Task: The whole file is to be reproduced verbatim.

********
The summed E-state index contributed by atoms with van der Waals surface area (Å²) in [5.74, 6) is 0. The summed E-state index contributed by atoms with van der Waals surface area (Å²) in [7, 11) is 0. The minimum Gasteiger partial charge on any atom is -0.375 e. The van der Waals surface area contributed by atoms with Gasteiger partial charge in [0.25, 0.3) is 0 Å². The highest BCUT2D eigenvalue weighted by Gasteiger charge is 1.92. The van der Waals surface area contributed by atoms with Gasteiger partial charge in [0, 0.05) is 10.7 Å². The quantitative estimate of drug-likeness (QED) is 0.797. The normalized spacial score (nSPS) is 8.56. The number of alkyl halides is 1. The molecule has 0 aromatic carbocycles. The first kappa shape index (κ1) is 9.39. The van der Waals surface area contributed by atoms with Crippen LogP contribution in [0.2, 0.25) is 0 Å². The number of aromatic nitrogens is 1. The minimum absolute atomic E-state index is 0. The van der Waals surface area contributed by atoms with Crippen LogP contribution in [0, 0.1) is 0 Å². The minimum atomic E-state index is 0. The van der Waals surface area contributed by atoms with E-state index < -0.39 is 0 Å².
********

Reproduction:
The summed E-state index contributed by atoms with van der Waals surface area (Å²) in [5.74, 6) is 0. The summed E-state index contributed by atoms with van der Waals surface area (Å²) in [7, 11) is 0. The minimum Gasteiger partial charge on any atom is -0.375 e. The van der Waals surface area contributed by atoms with Gasteiger partial charge in [0.25, 0.3) is 0 Å². The highest BCUT2D eigenvalue weighted by Gasteiger charge is 1.92. The van der Waals surface area contributed by atoms with Gasteiger partial charge in [0, 0.05) is 10.7 Å². The quantitative estimate of drug-likeness (QED) is 0.797. The normalized spacial score (nSPS) is 8.56. The number of alkyl halides is 1. The molecule has 0 aromatic carbocycles. The first kappa shape index (κ1) is 9.39. The van der Waals surface area contributed by atoms with Crippen LogP contribution in [0.2, 0.25) is 0 Å². The number of aromatic nitrogens is 1. The minimum absolute atomic E-state index is 0. The van der Waals surface area contributed by atoms with Crippen LogP contribution in [0, 0.1) is 0 Å². The minimum atomic E-state index is 0. The van der Waals surface area contributed by atoms with E-state index < -0.39 is 0 Å².